The National Institute of Whole Health (NIWH) | Pioneers of Whole Health Education® and Whole Person Care
November 23, 2013

What Happens to Relationships When We Don’t Feel Understood

By Georgianna Donadio, MSc, DC, PhD

When couples are asked what it is in their relationship that makes them feel fulfilled, the answer is inevitably that they feel “understood and cared about”. Contrary to what many of us believe, having misunderstandings is not the problem in our relationships. It is not having a misunderstanding that is what creates bad feelings and unhappiness in relationships, but rather not feeling that the person we are most intimate with and care most deeply about doesn’t understand who we are and what we are feeling.

In order to feel loved we must first experience that others understand us and regard us as good and valuable human beings. If our significant others do not understand or get who we are and how we feel, that leaves us with a feeling of being misunderstood. It can also lead to our feeling alone because only someone who truly knows us, rather than just thinking they know us, can truly love us for who we actually are.

When we are in a relationship we do not want to continually explain ourselves to another person, or justify our values, beliefs or the choices we make in our lives. If after a time, that person cannot be really present to us, listening to what we have to share and sharing their own thoughts and feelings, the relationship quickly deteriorates. This is why one of the important focal points in good couples counseling is learning what is called “active listening.”

The main purpose of active listening is to let your partner know that you are truly listening to them and that you are really “present” to them as well – that means they have our full attention.  And by giving them our full attention, we can more authentically understand how they feel and what their point of view and opinions are about the important discussions that make up all relationships.

A key component of active listening is when we reflect back to the other person what we understand they were communicating to us so that we can be sure that we understand and not mis-interpret their communication. When we do this, we ask questions to clarify, such as “Are you saying that you were upset that I did not go to your aunt’s house for dinner on Sunday, even though you had said it didn’t matter if I went or not?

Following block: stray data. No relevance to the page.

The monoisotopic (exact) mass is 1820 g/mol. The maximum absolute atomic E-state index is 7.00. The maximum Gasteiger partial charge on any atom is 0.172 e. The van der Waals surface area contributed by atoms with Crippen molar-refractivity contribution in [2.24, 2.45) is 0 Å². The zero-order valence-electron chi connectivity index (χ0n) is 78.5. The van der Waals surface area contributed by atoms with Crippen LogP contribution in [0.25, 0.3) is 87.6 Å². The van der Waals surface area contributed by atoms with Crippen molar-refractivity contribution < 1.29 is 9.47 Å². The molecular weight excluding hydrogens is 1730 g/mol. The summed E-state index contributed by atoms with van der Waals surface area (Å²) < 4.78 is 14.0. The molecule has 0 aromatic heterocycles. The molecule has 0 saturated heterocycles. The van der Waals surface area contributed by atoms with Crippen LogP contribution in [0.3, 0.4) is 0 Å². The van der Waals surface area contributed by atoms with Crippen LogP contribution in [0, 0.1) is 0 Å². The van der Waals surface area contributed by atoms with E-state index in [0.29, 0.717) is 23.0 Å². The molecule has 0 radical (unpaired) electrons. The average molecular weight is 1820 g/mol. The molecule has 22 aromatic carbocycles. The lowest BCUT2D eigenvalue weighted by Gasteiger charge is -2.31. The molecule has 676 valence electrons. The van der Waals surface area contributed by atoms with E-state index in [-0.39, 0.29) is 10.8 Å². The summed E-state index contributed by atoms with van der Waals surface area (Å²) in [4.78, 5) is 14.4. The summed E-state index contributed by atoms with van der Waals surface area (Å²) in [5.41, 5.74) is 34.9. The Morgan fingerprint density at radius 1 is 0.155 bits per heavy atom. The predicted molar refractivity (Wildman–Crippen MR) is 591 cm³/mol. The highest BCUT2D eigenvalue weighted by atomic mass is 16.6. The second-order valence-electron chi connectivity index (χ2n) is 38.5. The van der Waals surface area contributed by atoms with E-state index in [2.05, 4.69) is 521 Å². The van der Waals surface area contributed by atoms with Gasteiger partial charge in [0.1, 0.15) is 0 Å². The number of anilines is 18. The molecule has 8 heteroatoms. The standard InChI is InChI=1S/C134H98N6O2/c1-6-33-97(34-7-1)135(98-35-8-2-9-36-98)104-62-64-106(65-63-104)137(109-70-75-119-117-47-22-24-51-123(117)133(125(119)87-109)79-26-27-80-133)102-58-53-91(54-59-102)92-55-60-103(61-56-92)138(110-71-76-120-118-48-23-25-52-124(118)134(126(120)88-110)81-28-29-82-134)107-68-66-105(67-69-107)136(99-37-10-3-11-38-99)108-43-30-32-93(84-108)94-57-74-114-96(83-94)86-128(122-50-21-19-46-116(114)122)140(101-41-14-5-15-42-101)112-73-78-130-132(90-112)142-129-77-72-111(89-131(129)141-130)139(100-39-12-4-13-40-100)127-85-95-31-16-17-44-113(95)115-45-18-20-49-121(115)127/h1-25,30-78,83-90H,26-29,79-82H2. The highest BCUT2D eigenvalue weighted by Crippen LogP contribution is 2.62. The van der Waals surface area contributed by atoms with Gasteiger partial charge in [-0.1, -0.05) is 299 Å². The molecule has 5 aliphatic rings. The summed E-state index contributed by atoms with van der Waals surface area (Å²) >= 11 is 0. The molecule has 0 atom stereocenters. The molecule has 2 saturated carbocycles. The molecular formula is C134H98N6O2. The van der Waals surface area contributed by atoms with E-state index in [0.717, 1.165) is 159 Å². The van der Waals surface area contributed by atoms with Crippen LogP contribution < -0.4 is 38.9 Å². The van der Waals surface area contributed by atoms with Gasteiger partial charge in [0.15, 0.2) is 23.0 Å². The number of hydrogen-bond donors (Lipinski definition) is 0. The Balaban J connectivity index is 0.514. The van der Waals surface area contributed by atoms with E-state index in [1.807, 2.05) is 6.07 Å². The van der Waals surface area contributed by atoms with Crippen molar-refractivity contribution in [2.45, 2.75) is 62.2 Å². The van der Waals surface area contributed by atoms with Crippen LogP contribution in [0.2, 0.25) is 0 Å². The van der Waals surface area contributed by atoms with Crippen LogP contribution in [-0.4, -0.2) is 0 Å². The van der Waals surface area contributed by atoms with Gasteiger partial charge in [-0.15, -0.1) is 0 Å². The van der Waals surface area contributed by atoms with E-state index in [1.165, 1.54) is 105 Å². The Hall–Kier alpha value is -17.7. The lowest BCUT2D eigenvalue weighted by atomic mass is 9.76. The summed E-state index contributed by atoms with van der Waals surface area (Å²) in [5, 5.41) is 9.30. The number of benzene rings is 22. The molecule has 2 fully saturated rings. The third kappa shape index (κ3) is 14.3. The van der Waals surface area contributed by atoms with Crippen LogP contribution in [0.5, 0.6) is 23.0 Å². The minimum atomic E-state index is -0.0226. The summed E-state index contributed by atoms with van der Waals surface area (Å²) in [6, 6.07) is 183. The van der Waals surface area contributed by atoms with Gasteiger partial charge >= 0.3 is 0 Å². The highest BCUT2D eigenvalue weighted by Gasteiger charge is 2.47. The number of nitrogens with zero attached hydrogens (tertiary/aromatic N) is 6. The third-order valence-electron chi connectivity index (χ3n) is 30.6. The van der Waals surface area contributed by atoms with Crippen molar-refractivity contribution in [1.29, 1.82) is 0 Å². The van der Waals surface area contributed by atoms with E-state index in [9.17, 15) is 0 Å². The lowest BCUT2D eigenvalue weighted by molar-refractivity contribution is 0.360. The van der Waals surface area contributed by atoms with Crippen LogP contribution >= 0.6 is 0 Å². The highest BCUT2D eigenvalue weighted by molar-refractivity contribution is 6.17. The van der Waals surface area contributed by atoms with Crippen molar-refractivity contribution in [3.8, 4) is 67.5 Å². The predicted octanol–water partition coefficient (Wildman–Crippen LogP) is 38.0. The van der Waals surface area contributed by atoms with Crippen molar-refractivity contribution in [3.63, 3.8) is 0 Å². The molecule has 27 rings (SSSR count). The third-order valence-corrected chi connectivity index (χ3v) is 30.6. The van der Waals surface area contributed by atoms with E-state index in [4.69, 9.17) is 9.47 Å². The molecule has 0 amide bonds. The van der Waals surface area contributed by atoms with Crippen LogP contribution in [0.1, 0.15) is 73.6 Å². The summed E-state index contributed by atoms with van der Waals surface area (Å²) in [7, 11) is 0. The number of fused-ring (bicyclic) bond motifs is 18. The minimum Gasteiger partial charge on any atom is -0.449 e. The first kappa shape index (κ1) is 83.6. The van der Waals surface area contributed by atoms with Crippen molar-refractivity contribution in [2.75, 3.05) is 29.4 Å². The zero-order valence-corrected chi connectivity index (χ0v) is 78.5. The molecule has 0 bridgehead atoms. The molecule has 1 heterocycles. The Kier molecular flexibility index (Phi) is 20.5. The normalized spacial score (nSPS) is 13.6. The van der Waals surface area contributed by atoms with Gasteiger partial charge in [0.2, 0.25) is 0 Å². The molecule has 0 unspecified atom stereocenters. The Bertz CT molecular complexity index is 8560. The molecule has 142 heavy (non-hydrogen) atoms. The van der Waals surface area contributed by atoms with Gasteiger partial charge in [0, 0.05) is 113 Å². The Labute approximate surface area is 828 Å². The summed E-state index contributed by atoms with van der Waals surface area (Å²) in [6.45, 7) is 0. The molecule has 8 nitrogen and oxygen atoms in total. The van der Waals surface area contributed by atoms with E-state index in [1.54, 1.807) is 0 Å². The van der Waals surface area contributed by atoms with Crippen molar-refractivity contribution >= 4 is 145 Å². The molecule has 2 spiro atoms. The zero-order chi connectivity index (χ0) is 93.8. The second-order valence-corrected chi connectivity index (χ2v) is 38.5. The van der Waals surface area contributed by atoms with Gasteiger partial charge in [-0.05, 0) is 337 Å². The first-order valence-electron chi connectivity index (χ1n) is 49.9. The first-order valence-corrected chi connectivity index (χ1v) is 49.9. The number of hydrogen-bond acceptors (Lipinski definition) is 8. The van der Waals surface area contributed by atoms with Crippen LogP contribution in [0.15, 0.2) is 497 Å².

By working together so that the listening partner and the speaking partner both understand that clarifying their understanding of what is being communicated and also participating in active communication as well as active listening, the relationship can take on a greater depth, intimacy and fulfillment. Effective communication is always the key to any good relationship. For a free chapter download from the award winning, Changing Behavior, visit changingbehavior.org.

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November 9, 2013

Being Happy with Who We Are

By Georgianna Donadio, MSc, DC, PhD

With such a strong emphasis on achievement, accumulation and recognition in our society, it can become easy to be discouraged or disappointed with who or what we perceive ourselves to be, especially in how we stack up in the “pecking order” with those around us.

Being happy with ourselves is a choice that each of us can make every day by taking simple, practical steps to develop habits of happiness. It starts with creating an environment for us to work and live in that reduces our stress and work load, and brings order and ease, making our work and our living easier.

This uplifting environment can also provide us the experience of soothing tranquility rather than focusing us on the disorder and chaos that often becomes the working and living environments we find ourselves in.

Cleaning out desk drawers, closets, discarding excess and re-defining what is important to keep and what feels good to get rid of is a first step to creating a peaceful and happy living or working space. Creating an environment that truly resonates with our values is like building an oasis in the desert. By eliminating the need to accumulate more and more “things” around us, we can unburden ourselves, have a more orderly, relaxing and peaceful space to live and work in.